5 simple mindfulness techniques for lawyers
There are many basic mindfulness strategies lawyers can incorporate into their working day to relax and focus, Gillian Coutts writes.
Mindfulness in many ways is about creating the internal conditions for performance – by improving focus, clarity of thought and reducing reactivity and perceived stress.
It helps lawyers to effectively speed up by slowing down, cultivating greater bandwidth for paying attention with clients and colleagues.
One significant way in which mindfulness improves focus is by tackling action addiction head on.
Accomplishing any type of task – big or small, essential or superfluous – delivers a rush of dopamine to the brain. Dopamine is a naturally produced and highly-addictive hormone. When released, it provides a sense of enjoyment and gratification.
Because of this instant gratification, the brain is constantly looking for a new dopamine kick – and quick, easily-achieved tasks like email do the trick.
The consequence is we tend to focus on short-term outcomes and lose sight of larger goals and objectives. Which, of course, negatively impacts performance.
The following are five mindful strategies lawyers can start using right away to improve performance:
Identify choice points: Choice points are the countless moments during a day when you’re interrupted mid-task, confronted with a new priority, or have a thought that breaks your focus. Rather than automatically falling prey to these distractions, try making each choice point an opportunity to consciously decide what deserves your attention or what best aligns with your primary goals.
Take awareness breaks: This is a 45-second break performed once an hour while at work. Think of this break as a reset button for your mind. Forty-five seconds may not seem like a lot of time, but it’s enough to break the action-addiction cycle and keep you focused on your most relevant tasks. If you have difficulty keeping track of awareness breaks, there are smartphone apps that can help.
Mindfully breathe: Stop what you’re doing, let go of thoughts, and direct your attention to your breath. During the first breath cycle – breath in, breath out – relax your body and mind. During the second cycle, focus your attention. And during the third, make your mind clear. Then return to your work. Consider breathing this way at each choice point you confront or during your awareness breaks.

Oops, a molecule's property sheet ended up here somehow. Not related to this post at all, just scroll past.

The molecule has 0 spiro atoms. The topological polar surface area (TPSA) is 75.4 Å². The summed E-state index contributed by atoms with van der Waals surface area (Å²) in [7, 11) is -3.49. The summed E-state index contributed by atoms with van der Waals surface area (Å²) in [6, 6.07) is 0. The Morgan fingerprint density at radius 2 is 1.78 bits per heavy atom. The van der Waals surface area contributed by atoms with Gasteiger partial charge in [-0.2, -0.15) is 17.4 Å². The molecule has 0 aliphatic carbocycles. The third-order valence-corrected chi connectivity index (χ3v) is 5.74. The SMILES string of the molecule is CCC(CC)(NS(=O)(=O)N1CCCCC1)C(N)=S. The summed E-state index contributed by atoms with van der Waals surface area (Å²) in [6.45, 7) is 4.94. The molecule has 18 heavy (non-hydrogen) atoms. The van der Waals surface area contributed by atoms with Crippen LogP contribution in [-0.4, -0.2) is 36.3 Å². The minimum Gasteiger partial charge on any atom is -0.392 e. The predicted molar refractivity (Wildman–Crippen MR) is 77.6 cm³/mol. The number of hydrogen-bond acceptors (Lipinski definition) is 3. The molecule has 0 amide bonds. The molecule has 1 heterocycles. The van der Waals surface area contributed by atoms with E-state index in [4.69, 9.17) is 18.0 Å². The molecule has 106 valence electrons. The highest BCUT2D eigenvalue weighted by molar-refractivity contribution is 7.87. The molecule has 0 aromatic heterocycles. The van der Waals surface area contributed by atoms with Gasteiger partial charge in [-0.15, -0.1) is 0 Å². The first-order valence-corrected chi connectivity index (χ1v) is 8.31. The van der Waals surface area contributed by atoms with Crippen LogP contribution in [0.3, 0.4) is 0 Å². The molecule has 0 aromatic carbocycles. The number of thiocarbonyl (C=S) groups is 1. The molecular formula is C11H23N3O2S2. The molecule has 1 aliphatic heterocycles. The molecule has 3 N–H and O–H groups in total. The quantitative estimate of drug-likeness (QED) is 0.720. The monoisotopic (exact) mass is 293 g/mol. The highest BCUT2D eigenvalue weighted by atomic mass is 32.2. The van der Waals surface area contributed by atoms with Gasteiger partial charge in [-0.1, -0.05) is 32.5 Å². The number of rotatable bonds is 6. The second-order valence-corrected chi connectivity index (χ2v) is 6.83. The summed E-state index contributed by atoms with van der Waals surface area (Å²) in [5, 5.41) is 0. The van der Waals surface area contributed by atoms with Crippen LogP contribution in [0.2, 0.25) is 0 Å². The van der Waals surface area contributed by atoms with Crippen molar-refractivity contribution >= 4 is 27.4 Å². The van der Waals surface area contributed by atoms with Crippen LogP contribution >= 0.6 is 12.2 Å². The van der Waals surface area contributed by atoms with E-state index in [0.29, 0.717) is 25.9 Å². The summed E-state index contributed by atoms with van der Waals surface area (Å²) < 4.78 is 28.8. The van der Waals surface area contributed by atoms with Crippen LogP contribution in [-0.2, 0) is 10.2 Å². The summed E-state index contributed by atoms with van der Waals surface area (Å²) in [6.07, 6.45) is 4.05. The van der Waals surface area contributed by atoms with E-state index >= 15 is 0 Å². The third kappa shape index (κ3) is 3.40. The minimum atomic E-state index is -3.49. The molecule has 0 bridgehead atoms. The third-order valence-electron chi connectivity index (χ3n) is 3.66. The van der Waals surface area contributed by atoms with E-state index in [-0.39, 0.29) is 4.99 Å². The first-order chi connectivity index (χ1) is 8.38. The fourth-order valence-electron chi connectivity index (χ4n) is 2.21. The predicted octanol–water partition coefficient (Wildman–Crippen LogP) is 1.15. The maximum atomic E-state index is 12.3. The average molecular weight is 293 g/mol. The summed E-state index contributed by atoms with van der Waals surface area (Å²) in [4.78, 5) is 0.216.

Manage your email: Regardless of your position in the firm, email likely takes up a significant portion of a lawyer’s time, while not always producing the best results. Every time a notification rings or your smartphone buzzes, remember that you have a choice between maintaining focus on your current task or redirecting your attention to the incoming message. To help resist an automatic impulse to hit the reply button, consider these three quick tips:
- Turn off all email notifications, including pop-up windows, alarms, and ring tones. Doing so will keep your time between designated email sessions clear for other, more important work
- Choose two or three specific times during the day to take care of email. If you’re constantly checking and responding to email, you’re not focused on your work or your priorities
- Avoid addressing e-mail first thing in the morning. Opening your email as soon as you get into the office, or worse still, as soon as you get out of bed, immediately draws you into an onslaught of short-term problems. Also, early morning is an exceptional period of focus and creativity – don’t waste this time on inessential communication. As an alternative, try waiting at least half an hour before checking your inbox.
Start daily mindfulness training: By increasing serotonin production, daily mindfulness training is a proven way to balance the dopamine kick provided by short-term tasks, as well as to ultimately overcome action addiction. An effective training program requires just 10 minutes a day of practice and enhances your ability to detect choice points or have meaningful awareness breaks. To begin daily training, sign up for a locally-taught class or search the internet for a self-guided program.
Gillian Coutts is the Australian director of The Potential Project and co-author of One Second Ahead